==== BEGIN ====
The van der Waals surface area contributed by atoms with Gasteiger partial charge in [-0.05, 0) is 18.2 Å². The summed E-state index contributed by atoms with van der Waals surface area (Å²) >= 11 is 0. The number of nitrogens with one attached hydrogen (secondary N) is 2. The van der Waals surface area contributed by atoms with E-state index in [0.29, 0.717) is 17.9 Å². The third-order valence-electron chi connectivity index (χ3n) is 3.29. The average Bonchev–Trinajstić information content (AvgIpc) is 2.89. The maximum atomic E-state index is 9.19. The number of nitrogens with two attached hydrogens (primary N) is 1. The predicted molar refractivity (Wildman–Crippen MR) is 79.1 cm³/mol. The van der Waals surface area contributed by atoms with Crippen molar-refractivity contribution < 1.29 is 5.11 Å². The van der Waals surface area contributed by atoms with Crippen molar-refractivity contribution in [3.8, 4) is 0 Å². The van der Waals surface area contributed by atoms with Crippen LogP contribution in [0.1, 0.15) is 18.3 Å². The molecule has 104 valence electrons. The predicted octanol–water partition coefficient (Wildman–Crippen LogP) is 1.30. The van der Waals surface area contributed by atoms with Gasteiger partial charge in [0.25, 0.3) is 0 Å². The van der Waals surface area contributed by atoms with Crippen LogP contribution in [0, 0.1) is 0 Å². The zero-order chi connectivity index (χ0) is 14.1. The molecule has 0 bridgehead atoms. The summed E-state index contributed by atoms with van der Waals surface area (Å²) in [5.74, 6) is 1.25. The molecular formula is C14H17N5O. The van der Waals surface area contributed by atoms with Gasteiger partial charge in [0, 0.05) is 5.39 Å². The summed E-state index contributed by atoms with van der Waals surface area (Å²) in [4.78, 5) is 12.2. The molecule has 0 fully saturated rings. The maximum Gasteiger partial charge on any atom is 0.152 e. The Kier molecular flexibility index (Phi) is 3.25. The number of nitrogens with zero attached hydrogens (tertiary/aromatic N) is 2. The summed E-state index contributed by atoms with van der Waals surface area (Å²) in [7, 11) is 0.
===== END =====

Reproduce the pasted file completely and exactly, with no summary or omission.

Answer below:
The van der Waals surface area contributed by atoms with Gasteiger partial charge in [-0.05, 0) is 18.2 Å². The summed E-state index contributed by atoms with van der Waals surface area (Å²) >= 11 is 0. The number of nitrogens with one attached hydrogen (secondary N) is 2. The van der Waals surface area contributed by atoms with E-state index in [0.29, 0.717) is 17.9 Å². The third-order valence-electron chi connectivity index (χ3n) is 3.29. The average Bonchev–Trinajstić information content (AvgIpc) is 2.89. The maximum atomic E-state index is 9.19. The number of nitrogens with two attached hydrogens (primary N) is 1. The predicted molar refractivity (Wildman–Crippen MR) is 79.1 cm³/mol. The van der Waals surface area contributed by atoms with Crippen molar-refractivity contribution < 1.29 is 5.11 Å². The van der Waals surface area contributed by atoms with Crippen molar-refractivity contribution in [3.8, 4) is 0 Å². The van der Waals surface area contributed by atoms with Crippen LogP contribution in [0.1, 0.15) is 18.3 Å². The molecule has 104 valence electrons. The predicted octanol–water partition coefficient (Wildman–Crippen LogP) is 1.30. The van der Waals surface area contributed by atoms with Gasteiger partial charge in [0.25, 0.3) is 0 Å². The van der Waals surface area contributed by atoms with Crippen LogP contribution in [0, 0.1) is 0 Å². The zero-order chi connectivity index (χ0) is 14.1. The molecule has 0 bridgehead atoms. The summed E-state index contributed by atoms with van der Waals surface area (Å²) in [5.74, 6) is 1.25. The molecular formula is C14H17N5O. The van der Waals surface area contributed by atoms with Gasteiger partial charge in [0, 0.05) is 5.39 Å². The summed E-state index contributed by atoms with van der Waals surface area (Å²) in [4.78, 5) is 12.2. The molecule has 0 fully saturated rings. The maximum Gasteiger partial charge on any atom is 0.152 e. The Kier molecular flexibility index (Phi) is 3.25. The number of nitrogens with zero attached hydrogens (tertiary/aromatic N) is 2. The summed E-state index contributed by atoms with van der Waals surface area (Å²) in [7, 11) is 0.